In the last 30 years, the number of nearsighted Americans has increased dramatically, by 66%. Nearsightedness, or myopia, is the inability to focus on distant objects. In the early 1970s, 25% of Americans were nearsighted. Now, says epidemiologist Dr. Susan Vitale of the National Eye Institute, 42% of Americans are nearsighted.
Does too much reading cause nearsightedness?
Scientists have believed for decades that nearsightedness is caused by genetics (family history) and the amount of "near-work" that a person does, such as reading. For Americans, that could include watching TV and playing video games. Dr. Don Mutti, an optometrist at Ohio State, says, "Kepler wrote...400 years ago, that he thought his nearsightedness was due to his intense study of astronomical tables and so forth."
Dr. Mutti has been researching the causes of myopia. For the past 20 years, Dr. Mutti has followed a group from childhood to adulthood, tracking their habits to see who develops myopia. Heredity does, to a large degree, influence who will become myopic later on. But Dr. Mutti has discovered something else, something surprising and unexpected.
In his study, the amount of "near-work" such as reading and watching TV did not predict who would be nearsighted later. Said Dr. Mutti about his most current research, "near-work had no influence at all".
Dr. Mutti found an unexpected cause...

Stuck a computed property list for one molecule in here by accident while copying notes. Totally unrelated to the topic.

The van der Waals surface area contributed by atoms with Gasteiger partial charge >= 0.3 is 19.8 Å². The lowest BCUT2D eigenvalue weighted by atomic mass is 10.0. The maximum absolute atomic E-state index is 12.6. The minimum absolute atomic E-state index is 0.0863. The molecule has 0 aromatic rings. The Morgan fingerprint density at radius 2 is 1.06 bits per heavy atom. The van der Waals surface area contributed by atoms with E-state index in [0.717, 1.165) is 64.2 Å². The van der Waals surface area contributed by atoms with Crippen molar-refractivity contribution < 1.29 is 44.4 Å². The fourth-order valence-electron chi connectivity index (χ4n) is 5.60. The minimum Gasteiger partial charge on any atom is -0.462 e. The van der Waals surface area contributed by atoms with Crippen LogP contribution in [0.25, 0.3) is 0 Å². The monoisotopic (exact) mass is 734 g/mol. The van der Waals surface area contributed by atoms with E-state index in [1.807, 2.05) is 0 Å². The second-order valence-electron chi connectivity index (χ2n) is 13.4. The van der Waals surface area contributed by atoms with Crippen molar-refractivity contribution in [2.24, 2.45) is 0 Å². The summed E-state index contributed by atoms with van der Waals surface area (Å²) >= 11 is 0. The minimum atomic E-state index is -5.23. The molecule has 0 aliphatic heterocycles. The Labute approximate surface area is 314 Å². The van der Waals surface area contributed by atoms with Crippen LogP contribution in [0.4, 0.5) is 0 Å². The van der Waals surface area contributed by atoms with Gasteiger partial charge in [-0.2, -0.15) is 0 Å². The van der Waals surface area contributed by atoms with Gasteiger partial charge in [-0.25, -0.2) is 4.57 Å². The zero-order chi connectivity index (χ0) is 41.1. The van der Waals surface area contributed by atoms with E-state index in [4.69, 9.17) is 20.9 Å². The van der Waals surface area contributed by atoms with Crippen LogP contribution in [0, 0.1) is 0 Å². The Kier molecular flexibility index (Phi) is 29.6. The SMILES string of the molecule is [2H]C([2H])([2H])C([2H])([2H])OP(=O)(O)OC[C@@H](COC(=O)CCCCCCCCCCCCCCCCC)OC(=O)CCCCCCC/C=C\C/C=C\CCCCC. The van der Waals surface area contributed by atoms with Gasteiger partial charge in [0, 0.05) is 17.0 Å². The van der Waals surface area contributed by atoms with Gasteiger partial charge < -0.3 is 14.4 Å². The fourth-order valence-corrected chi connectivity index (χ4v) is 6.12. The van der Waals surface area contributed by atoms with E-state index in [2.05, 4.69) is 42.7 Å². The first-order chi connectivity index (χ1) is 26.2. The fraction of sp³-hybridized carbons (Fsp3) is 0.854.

What did predict nearsightedness was the amount of time spent indoors vs. outdoors during childhood.
Said Dr. Mutti: "If you have two nearsighted parents and you engage in a low level of outdoor activity, your chances of becoming myopic by the 8th grade are about 60%. If children engaged in over 14 hours per week of outdoor activity, their chances of becoming nearsighted were now only 20%. So it was quite a dramatic reduction in the risk of becoming myopic."
This could seem to support the "near-work" theory - if you're not outside, then you must be inside reading or watching TV. But Mutti looked at that possibility, and ruled it out. Mutti looked at exercise too, and ruled that out as well. Children exercising indoors did not get the same benefit of better vision as children spending time outdoors.
Outdoor light may benefit the eye
Mutti is now conducting a study to test his suspicion that outdoor light levels may be responsible, that outdoor light may have a beneficial effect on the eye. He suspects that outdoor light may change some aspects of retinal physiology.
Let's use natural lighting in all our schools
Sounds good to me. Daylight can save energy, as well as possibly preserving our vision. In fact, one of the most cost-effective changes a school can make toward saving energy is using natural daylight to illuminate classrooms. See Jeff Barrie's award-winning documentary "Kilowatt Ours" or the article on Treehugger to learn more about schools that have made the move to natural daylight, and have saved money and reduced their carbon footprint by doing so. Could these progressive schools be protecting eyes and protecting the planet at the same time?
Susan Vitale, PhD, et al. December 2009. "Increased Prevalence of Myopia in the United States Between 1971-1972 and 1999-2004." Archives of Ophthalmology 127(12):1632-1639.
Deborah Amos. January 11, 2010. "Medical detectives focus on myopia". Morning Edition, National Public Radio.
Nathan Seppa. January 16, 2010. "Nearsightedness increasing." Science News. www.sciencenews.org
Jeff Barrie. "Kilowatt Ours".
Jasmin Malik Chua. "Natural light gives you smartypants". August 28, 2007. www.treehugger.com
I took the photo of the child above in the village of Welverdiend, South Africa. A few of my previous posts about Welverdiend are "An African village seeking solutions" and "African village of Welverdiend believes in the power of good" and "My visit to a traditional healer". Enter the word Welverdiend in this blog's search window to find more about visiting the village.